Table of Contents

Details

Fibonacci32 is a beautiful 86mm circular disc with 32 RGB LEDs surface mounted in a Fibonacci distribution. Swirling and pulsing like a colorful galaxy, it’s mesmerizing to watch.

It consists of 32 RGB LEDs, arranged into a circular Fermat’s spiral pattern.

Background

In disc phyllotaxis, as in the sunflower and daisy, the mesh of spirals occurs in Fibonacci numbers because divergence (angle of succession in a single spiral arrangement) approaches the golden ratio. The shape of the spirals depends on the growth of the elements generated sequentially. In mature-disc phyllotaxis, when all the elements are the same size, the shape of the spirals is that of Fermat spirals—ideally. That is because Fermat's spiral traverses equal annuli in equal turns. The full model proposed by H Vogel in 1979[2] is

r = c \sqrt{n},
\theta = n \times 137.508^\circ,

where θ is the angle, r is the radius or distance from the center, and n is the index number of the floret and c is a constant scaling factor. The angle 137.508° is the golden angle which is approximated by ratios of Fibonacci numbers.[3]

Fermat's spiral. (2015, October 24). In Wikipedia, The Free Encyclopedia. Retrieved 02:45, February 24, 2016, from https://en.wikipedia.org/w/index.php?title=Fermat%27s_spiral


Specifications

  • Size: 86 x 86 mm x 1.6mm (3.39 x 3.39 x .063 inch)
  • 2 layer printed circuit board
  • FR4 substrate
  • Black SMOBC (solder mask over bare copper)
  • Lead Free HASL (Hot Air Solder Leveling)
  • Designed in the US by Evil Genius Labs
  • Assembled in the US by Cyber City Circuits

Code

Open source example firmware: https://github.com/evilgeniuslabs/fibonacci32-demoreel100

Assembly Instructions

Note: Double-check the position, alignment, and orientation of each component very carefully before soldering!

If you’re new to soldering, I highly recommend reading through a good soldering tutorial, such as the ones by Adafruit and SparkFun.

Nano header pins

  1. Snap the header pins into sets of two, using side/flush cutters:

  2. We need five sets right now. Insert the long side of the header pins into the corners and side of the Nano outline, on the back of the PCB.

  3. Place the Nano onto the pins, but DO NOT solder the pins on the Nano yet.

  4. Hold the Nano in place as you flip the whole thing over.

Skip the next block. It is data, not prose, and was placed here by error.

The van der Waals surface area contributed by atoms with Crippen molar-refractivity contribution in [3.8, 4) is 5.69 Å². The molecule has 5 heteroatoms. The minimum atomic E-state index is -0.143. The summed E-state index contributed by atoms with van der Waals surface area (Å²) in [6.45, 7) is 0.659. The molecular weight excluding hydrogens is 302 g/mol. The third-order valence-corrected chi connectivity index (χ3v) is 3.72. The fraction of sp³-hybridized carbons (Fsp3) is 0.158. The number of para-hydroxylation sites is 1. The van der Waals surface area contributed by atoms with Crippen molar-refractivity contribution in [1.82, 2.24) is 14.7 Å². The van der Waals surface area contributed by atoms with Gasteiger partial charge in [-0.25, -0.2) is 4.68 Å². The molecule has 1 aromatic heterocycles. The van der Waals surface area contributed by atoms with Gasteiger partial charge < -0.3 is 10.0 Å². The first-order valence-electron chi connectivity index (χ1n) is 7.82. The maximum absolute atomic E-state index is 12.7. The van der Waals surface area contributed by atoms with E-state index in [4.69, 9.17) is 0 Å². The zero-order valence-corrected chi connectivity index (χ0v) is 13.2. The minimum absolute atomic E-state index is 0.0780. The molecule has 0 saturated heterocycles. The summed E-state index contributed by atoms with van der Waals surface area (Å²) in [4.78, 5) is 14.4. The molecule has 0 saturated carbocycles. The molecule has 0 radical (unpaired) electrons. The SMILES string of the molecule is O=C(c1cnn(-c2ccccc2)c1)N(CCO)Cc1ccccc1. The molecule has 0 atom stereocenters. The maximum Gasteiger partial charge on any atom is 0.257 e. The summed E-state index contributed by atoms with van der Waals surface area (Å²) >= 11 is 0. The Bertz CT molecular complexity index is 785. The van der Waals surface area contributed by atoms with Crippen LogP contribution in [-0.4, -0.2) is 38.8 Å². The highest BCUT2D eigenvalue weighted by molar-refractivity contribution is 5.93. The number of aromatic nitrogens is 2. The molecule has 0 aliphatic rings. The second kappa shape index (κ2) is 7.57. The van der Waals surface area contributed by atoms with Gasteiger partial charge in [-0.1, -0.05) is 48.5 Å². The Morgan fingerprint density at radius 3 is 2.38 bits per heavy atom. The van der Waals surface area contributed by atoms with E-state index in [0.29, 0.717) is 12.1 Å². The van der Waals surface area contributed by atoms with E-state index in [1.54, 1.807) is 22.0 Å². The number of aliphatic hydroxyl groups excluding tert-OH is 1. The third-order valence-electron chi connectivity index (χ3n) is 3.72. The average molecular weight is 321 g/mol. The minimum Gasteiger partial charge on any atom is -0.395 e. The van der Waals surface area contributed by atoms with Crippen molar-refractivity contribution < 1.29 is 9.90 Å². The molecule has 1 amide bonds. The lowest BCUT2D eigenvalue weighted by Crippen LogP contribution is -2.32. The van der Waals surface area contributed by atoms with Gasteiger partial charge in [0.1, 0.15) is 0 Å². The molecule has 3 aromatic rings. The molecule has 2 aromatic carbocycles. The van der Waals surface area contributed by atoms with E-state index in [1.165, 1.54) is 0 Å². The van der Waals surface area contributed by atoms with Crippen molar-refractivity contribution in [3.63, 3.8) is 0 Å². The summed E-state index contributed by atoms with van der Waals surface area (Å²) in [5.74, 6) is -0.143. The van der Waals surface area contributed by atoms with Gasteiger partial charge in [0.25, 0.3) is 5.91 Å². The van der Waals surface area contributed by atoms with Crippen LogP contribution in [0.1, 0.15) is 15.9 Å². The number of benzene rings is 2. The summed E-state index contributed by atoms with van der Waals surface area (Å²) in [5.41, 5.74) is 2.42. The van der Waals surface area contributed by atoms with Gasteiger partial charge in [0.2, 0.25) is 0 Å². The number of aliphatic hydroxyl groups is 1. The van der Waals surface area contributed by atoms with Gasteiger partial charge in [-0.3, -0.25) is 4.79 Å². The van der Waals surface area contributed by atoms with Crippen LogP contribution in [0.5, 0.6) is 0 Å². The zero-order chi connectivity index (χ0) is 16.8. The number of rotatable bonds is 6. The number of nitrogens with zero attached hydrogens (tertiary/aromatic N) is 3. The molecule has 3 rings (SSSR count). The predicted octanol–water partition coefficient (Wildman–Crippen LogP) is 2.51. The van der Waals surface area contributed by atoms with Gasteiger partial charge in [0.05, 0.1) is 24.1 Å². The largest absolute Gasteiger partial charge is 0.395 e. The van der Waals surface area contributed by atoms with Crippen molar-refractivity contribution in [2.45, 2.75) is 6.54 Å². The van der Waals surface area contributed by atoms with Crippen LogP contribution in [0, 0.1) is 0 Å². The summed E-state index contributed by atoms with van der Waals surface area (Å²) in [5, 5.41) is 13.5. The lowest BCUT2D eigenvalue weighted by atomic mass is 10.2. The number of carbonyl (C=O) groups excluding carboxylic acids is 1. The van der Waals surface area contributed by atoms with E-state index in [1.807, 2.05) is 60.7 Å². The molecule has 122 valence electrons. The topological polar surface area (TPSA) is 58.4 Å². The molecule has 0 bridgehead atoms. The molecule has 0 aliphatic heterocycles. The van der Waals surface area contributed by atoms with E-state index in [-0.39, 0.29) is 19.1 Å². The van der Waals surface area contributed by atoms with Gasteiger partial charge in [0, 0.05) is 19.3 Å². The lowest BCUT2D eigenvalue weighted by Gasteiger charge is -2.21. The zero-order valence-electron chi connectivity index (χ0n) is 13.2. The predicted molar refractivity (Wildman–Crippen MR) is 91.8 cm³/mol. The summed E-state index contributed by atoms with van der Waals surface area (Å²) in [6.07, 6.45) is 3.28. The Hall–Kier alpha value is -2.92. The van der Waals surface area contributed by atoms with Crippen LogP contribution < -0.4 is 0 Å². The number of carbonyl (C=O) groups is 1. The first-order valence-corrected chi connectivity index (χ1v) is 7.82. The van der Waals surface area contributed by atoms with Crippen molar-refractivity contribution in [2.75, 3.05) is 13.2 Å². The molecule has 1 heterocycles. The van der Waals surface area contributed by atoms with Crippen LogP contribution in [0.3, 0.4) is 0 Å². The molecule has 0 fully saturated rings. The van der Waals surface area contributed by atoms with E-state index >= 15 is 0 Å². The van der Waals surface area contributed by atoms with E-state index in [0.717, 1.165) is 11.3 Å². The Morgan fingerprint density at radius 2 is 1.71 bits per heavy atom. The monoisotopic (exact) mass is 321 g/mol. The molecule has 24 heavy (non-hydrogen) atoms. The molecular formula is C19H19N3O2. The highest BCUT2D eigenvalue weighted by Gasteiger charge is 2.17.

5. Solder the pins on the front side of the board.

  6. Using side/flush cutters, trim the pins close to the PCB.

  7. Flip the board back over and take the Nano off. Again, DO NOT solder the Nano on just yet.

Prepare the LEDs

  1. Insert two sets of pins into opposite sides of the gap in a breadboard. If you don’t have a breadboard, you can use the Fibonacci PCB for this instead.

  2. Place an LED PCB onto the pins, and solder them.

  3. Remove the LED PCB, and repeat for the rest.

Assemble the Fibonacci32

Note: Double-check the orientation of each LED very carefully before soldering! It is much more difficult to desolder and fix incorrectly placed LEDs.

The small black dot in the middle of each and every LED should point toward the outside of the main round PCB.

You can insert and solder the LEDs in any order. If you follow the order listed below, you can stop and test the LEDs at any point. It’s not a bad idea to test after each LED. If a mistake is made, or an LED has failed, it will be easier to fix the fewer LEDs have been assembled.

  1. We’ll start with L0, the first LED, in the enter of the main PCB.
  2. Align the V, G, I, & O markings on an LED PCB with the markings on the main PCB. Insert the LED PCB pins into the holes on the main PCB.
  3. Check the markings again, making sure they match.
  4. Double-check and make sure that the small black dot in the middle of the LED points toward the outside of the main round PCB.

  5. Hold the LED in place while carefully flipping the board over.
  6. Hold the PCB down while soldering the pins on the LED.
  7. Flip the board back over and repeat the steps above to check, recheck, insert, and solder each LED.
  8. Below is the order in which the LEDs should ideally be assembled:
  •     0
  •   13
  •   26
  •   31
  •   18
  •     5
  •   10
  •   23
  •   28
  •   15
  •     2
  •     7
  •   20
  •   25
  •   12
  •     4
  •   17
  •   30
  •   22
  •     9
  •     1
  •   14
  •   27
  •   19
  •     6
  •   11
  •   24
  •   29
  •   16
  •     3
  •     8
  •   21